Brooklyn-born and based experimentalist and multi-instrumentalist Taja Cheek, aka L’Rain, is mapping the enormity of how to change. Her forthcoming second album, Fatigue, demands introspection from ready ears with an array of keyboards, synths, and hauntingly delicate vocals that create a genre entirely her own. Cheek has dipped her toes in every corner of the arts, through her work at some of the most prestigious art institutions in NYC and collaborations with the likes of Naama Tsabar, Kevin Beasley, Justin Allen, and others in contemporary arts.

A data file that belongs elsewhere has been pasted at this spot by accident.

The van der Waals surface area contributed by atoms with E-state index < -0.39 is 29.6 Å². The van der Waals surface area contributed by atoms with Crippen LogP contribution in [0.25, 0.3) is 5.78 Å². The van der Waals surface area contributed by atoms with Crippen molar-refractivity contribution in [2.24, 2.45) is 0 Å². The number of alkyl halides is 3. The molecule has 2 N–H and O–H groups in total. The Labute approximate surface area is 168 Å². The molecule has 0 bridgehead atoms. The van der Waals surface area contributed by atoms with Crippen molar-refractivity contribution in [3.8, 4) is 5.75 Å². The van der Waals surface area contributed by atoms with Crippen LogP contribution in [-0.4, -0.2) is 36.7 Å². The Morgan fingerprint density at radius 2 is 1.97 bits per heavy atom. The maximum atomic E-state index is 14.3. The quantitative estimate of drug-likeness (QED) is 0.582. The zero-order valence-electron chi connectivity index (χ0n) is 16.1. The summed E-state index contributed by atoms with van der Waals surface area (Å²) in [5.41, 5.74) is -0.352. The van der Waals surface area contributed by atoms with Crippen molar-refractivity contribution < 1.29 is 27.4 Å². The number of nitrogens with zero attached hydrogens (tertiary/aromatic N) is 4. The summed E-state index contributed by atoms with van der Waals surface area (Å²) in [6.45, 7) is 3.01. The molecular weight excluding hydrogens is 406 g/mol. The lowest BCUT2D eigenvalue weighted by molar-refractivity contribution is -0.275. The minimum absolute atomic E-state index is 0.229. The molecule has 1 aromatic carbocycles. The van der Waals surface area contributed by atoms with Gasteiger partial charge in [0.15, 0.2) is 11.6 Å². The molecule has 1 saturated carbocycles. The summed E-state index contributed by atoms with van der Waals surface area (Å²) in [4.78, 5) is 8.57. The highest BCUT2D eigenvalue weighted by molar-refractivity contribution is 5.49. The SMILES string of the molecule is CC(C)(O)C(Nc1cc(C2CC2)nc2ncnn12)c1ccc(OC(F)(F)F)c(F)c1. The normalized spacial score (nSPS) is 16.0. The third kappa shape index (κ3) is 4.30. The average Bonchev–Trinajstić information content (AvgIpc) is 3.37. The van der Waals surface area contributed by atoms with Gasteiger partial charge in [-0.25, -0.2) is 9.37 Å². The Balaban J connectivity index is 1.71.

In many ways, Fatigue is a sonic meditation on finding balance through the obliteration of binary logic. Refusing the finitude of either/or, L’Rain readily embraces the flexibility both/ and provides. “This album is an exploration of the simultaneity of human emotions...the audacity of joy in the wake of grief, disappointment in the face of accomplishment. The pervasiveness of this layering of emotions can be surprising, empowering, and discouraging; these overlaps happen every single moment, all the time,” L’Rain expresses. “I might be trying to be heard more on this record. You can hear more of the words, my vocals are louder.” This sentiment is most clearly, though subtly, expressed in the titles of the tracks. The titles can be read as a poem of 30 words and 15 lines, potentially divided into 3 stanzas. The presentation of poetic intervention brilliantly subverts our expectations of what lyrics do, where they present, the summarization of ideas, where and how marginalized people can be read or misread. “Black people, who, in the face of violence and discrimination, are often given little time to process.” The poetics of Fatigue gains even more radical momentum when we make clear how much of Black process and processing are forcibly rendered into abbreviation.